Joe Brolly

Supporting Northern Ireland is not an option

Michael O'Neill after he was unveiled as the new manager of Northern Ireland

BBC Northern Ireland aired a fascinating documentary recently. It began with footage of the 12th July parade on Belfast’s Shankill Road in the mid 1960s. As one of the bands passed, belting out The Billy Boys, a girl of seven or eight turned towards the camera and shouted f*** the Pope. The words of the Billy Boys can be found on countless websites. One fans’ version is set out this way:

Hello Hello (bellowed loudly)
We are the Billy boys
Hello Hello
You’ll know us by our noise
We’re up to our knees in Fenian blood (F*** the Pope)
Surrender or you’ll die
cause we are the Billy Billy Boys” (repeat until arrested)

The unofficial Northern Ireland supporters’ anthem has echoed around Windsor Park since time immemorial. Until the new millennium, you could buy the CD in the Windsor Park shop. Now, the supporters’ store has been cleansed of overtly sectarian material, but the culture lingers and the ghosts of the recent past still hover over the stadium.


On the 30th October 1992, Loyalist gunmen walked into the Rising Sun bar in Greysteel where a Halloween party was in full swing. Dressed in balaclavas and boiler suits, no one passed any notice until Stephen Irwin, the lead gunman, shouted Trick or Treat and opened fire, murdering seven people. An eighth victim, 76 year old Victor Montgomery, died six months later.

In 1993, Northern Ireland hosted Jack Charlton’s Republic in Windsor Park in a now infamous World Cup qualifier.

When Jimmy Quinn’s exquisite volley put the home team one up, the stand rocked to chants of, “Greysteel Seven, Ireland Nil,” and, “Trick or Treat.” The experience prompted playwright Marie Jones to pen A Night In November, a shocking and accurate portrayal of sectarian hatred.

It is only nine years ago that Neil Lennon was hounded out of the national team by death threats from the Loyalist Volunteer Force. His crime? He remarked in an interview that he would love to play for an All-Ireland team.

Rewind a decade to George Best’s testimonial at Windsor. That night, every time Roy Aitken the great Celtic captain touched the ball, the stand erupted in a frenzy of hate. A solicitor friend of mine from Derry went there to see the World XI. He says it was the most intimidating experience of his life. He never went back.

The extent of the problem is illustrated in the simple fact that a Catholic minded to support the North can’t even go for a drink with his fellow fans. The network of Glentoran, Linfield and Northern Ireland supporters clubs in Belfast backbone the Northern Ireland support. No Catholic would dare set foot in them.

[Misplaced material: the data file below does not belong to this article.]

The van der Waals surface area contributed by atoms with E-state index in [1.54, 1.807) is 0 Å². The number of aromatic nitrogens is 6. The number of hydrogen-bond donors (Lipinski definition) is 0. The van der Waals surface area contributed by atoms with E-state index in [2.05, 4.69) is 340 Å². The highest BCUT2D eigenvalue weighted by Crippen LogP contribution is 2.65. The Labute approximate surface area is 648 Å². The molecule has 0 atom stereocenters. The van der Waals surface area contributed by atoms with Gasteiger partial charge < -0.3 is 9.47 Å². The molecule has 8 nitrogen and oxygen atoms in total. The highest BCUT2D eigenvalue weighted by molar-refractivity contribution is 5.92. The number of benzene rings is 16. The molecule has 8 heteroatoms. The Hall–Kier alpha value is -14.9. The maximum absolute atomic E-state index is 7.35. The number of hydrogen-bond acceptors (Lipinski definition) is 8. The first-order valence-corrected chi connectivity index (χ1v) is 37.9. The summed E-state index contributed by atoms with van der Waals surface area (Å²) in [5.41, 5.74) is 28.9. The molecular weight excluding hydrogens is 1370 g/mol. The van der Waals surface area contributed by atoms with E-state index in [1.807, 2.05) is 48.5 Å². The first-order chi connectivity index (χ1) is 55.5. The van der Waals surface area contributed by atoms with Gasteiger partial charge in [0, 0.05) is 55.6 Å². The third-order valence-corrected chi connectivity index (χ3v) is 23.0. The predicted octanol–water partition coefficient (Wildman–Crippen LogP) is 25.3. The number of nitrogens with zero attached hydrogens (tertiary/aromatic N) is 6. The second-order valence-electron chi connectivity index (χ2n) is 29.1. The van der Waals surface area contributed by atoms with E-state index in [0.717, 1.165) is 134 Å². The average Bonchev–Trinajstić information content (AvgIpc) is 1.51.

I courted a beautiful girl called Geraldine Smyth when I was a senior at St Pat’s college Armagh, before she moved on to better things. Her sister Anne-Marie came up from Armagh to Belfast one night in 1992 and ended up at a gig in the Hillfoot Glentoran supporters’ club on the Castlereagh Road. When some of the patrons discovered she was a Catholic, she was lured to a house nearby and tortured, before having her head cut back to the spine.

The body of this vibrant 26-year-old woman was dumped in a wheelie bin at Ballarat Street, a stone’s throw from where I live now on the Ravenhill Road. Her two young children were reared by her parents, Frank and Bridie.

Michael O’Neill is the first Ulster-born Catholic to manage Northern Ireland for over 50 years. A middle class Ballymena Catholic, he was educated at the prestigious St Louis Grammar school along with my wife Emma. Their life experience is atypical. When Emma first came to Dungiven during our courtship, she was shocked at the fact soldiers and policemen were not served in the town’s shops.

Michael has been publicly trying to recruit Northern Irish Catholics who have previously rejected the notion of playing for the North. The fundamental problem he has is that this would require them to renounce their sense of identity. Everton’s Shane Duffy for example was brought up in Derry city and played Gaelic football for Colmcille’s.

He is an Irishman, not a Northerner. Which is why he has repeatedly stated he will never play for Northern Ireland.

Stoke’s Marc Wilson is from Aghagallon outside Portadown, a thriving GAA stronghold. He was a keen Gaelic footballer for school and club. Last week he flatly rejected Michael O’Neill’s plea. “I have always seen myself as an Ireland player and am happy to bide my time.”

A few days later, Derry man and Sunderland midfielder James McClean also rejected O’Neill’s offer of an immediate cap, saying, “If I don’t get called up by Ireland, I’ll live with that.” This week, he tweeted: “Following my dream, mind was never going to change, latest barrage of insults come right on cue.”

The reality is that the two cultures remain firmly segregated. Nigel Worthington, during his tenure as Northern Ireland manager, described the notion of a citizen from the north declaring for the south as ludicrous and a loophole.

Graham Luney, an influential journalist who writes for the Belfast Telegraph wrote, “We cannot afford to carry passengers who are dreaming of wearing the colours of another national team. Let players chase other countries if they want to.”

His newspaper routinely refers to the, “Londonderry-born McClean,” and the, “Londonderry-born Duffy.”
Michael O’Neill’s crusade is futile. Some follow the green, white and gold. Some the red, white and blue. It is far more than a flag.